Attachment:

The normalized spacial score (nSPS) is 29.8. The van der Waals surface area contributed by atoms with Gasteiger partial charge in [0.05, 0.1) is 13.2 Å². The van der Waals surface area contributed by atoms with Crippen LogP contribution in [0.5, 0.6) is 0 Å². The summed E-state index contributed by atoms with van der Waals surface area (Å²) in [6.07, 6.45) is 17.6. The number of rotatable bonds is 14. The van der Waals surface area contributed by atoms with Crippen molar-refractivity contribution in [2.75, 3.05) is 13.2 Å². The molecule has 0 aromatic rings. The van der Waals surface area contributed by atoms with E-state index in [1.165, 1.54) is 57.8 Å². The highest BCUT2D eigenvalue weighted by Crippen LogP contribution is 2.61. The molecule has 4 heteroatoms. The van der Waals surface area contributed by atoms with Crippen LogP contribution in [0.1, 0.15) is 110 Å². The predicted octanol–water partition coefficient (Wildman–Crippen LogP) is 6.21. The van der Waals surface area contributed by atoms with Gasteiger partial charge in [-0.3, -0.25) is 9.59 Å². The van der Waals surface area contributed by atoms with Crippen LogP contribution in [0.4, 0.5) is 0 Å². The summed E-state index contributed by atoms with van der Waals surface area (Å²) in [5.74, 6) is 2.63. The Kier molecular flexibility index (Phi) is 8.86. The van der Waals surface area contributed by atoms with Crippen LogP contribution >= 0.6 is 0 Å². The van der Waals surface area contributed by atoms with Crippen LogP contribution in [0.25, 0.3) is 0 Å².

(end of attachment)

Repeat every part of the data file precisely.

The normalized spacial score (nSPS) is 29.8. The van der Waals surface area contributed by atoms with Gasteiger partial charge in [0.05, 0.1) is 13.2 Å². The van der Waals surface area contributed by atoms with Crippen LogP contribution in [0.5, 0.6) is 0 Å². The summed E-state index contributed by atoms with van der Waals surface area (Å²) in [6.07, 6.45) is 17.6. The number of rotatable bonds is 14. The van der Waals surface area contributed by atoms with Crippen molar-refractivity contribution in [2.75, 3.05) is 13.2 Å². The molecule has 0 aromatic rings. The van der Waals surface area contributed by atoms with E-state index in [1.165, 1.54) is 57.8 Å². The highest BCUT2D eigenvalue weighted by Crippen LogP contribution is 2.61. The molecule has 4 heteroatoms. The van der Waals surface area contributed by atoms with Crippen LogP contribution in [0.1, 0.15) is 110 Å². The predicted octanol–water partition coefficient (Wildman–Crippen LogP) is 6.21. The van der Waals surface area contributed by atoms with Gasteiger partial charge in [-0.3, -0.25) is 9.59 Å². The van der Waals surface area contributed by atoms with Crippen LogP contribution in [0.4, 0.5) is 0 Å². The summed E-state index contributed by atoms with van der Waals surface area (Å²) in [5.74, 6) is 2.63. The Kier molecular flexibility index (Phi) is 8.86. The van der Waals surface area contributed by atoms with Crippen LogP contribution >= 0.6 is 0 Å². The van der Waals surface area contributed by atoms with Crippen LogP contribution in [0.25, 0.3) is 0 Å².